What is Closing Journal Entry?

A closing journal entry is a type of entry made at the end of an accounting period to transfer balances from temporary accounts to permanent accounts.

Temporary accounts, such as revenue, expenses, and dividends, are closed to reset their balances to zero, and their balances are then transferred to permanent accounts, such as retained earnings.

closing journal entry

This process is essential for preparing the accounts for the next accounting period.

The entry typically involves debiting and crediting various accounts to achieve the necessary transfers.

Automated accounting software can generate closing entries automatically to streamline the process. Permanent accounts, such as asset, liability, and equity accounts, do not require closing entries.

Journal Entry – General Info

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Revenue Accounts

A revenue accounts closing journal entry is a type of closing entry made at the end of an accounting period to reset temporary accounts to zero and transfer their balances to permanent accounts on the balance sheet.

The basic sequence of closing entries involves debiting all revenue accounts and crediting the income and expense summary account, then closing the income summary account to the retained earnings account.

This process ensures that the temporary revenue accounts are ready to accumulate new transactions in the next period.

Closing revenue:

Debit: Revenue - Sales                 $100,000
Credit:       Income and Expense Summary Account             $100,000

Closing Income Summary Account:

Debit: Income Summary Account          $100,000
Credit:       Retained Earnings                  $100,000

Closing Inventory

The closing inventory journal entry is a crucial part of the accounting process that involves recording the value of the ending inventory at the end of an accounting period.

This entry is necessary to carry the ending inventory balance forward to the next accounting period.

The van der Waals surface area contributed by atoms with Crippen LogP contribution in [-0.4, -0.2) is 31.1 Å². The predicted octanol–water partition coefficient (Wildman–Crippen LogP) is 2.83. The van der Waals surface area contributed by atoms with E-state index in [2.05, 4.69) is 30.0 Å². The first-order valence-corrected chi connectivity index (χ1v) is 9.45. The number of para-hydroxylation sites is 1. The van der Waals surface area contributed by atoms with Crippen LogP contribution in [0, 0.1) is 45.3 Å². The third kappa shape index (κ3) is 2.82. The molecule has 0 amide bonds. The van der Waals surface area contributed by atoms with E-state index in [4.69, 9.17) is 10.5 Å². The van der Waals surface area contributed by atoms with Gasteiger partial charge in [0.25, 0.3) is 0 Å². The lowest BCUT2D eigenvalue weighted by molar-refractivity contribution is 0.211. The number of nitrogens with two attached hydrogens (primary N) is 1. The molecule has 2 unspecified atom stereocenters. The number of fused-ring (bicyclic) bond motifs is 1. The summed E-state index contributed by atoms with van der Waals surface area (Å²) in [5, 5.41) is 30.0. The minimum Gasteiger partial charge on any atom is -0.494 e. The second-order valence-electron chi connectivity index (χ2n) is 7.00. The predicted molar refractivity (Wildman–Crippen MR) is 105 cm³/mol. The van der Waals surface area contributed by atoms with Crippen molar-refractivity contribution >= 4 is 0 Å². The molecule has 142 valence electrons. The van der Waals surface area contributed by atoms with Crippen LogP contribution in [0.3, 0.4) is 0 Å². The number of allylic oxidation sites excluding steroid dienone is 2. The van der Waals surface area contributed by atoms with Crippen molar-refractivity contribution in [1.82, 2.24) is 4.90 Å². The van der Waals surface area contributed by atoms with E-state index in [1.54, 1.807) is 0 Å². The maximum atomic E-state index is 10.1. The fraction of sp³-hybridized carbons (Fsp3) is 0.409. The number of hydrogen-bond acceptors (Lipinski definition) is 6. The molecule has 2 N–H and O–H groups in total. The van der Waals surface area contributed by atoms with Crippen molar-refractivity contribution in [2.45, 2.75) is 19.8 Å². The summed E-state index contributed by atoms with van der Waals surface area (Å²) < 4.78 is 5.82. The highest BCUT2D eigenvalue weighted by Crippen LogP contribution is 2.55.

The journal entry typically includes debiting the closing inventory account and crediting the income summary account for the same amount.

This process allows the temporary accounts on the income statement, such as the inventory account, to be closed and the balances transferred to permanent accounts on the balance sheet.

The specific journal entry may vary based on the accounting system used, but it generally follows this principle.

To close beginning Inventory:

Debit: Cost of Goods Sold                  $20,000
Credit:        Merchandise Inventory                $20,000

Expense Accounts

An expense account closing journal entry is a crucial step in the accounting cycle that involves transferring the debit balances in a company’s expense accounts to the income summary.

This process helps reset the temporary accounts, such as revenue and expenses, to zero for the next accounting period.

The entry is typically made by crediting the expense accounts and debiting the income summary.

By doing this, the company can determine its net income or retained earnings for the current accounting period and ensure that the expense accounts are ready to receive data for the next period.

All expenses in the income statement are credited and closed to the income and expense summary account.

Closing Entries Combined

Here are the closing entries combined:

Debit: Revenue - Sales                           $100,000
Credit:       Income and Expense Summary Account             $100,000


Debit: Income and Expense Summary Account         $64,000     
Credit:           Salaries and Wages                         $50,000
                  Rent Expenses                              $10,000
                  Utilities Expenses                          $3,000
                  Miscellaneous Expenses                      $1,000

Net amount = $36,000 is closed to Retained Earnings

Debit:     Income and Expense Summary              $34,000
Credit:               Retained Earnings                     $34,000

Every December

A closing entry is a journal entry made at the end of the accounting period (Every December) to transfer balances from temporary accounts to permanent accounts.

Temporary accounts, such as revenue, expenses, and dividends, are closed to reset their balances to zero, while permanent accounts, including assets, liabilities, and owner’s equity, are not closed and their balances are carried forward to the next accounting period.

The purpose of closing entries is to prepare the temporary accounts for the next accounting period and to ensure that all income statement balances are eventually transferred to retained earnings.

The closing entry is part of the accounting cycle and is performed after the adjusting entries.

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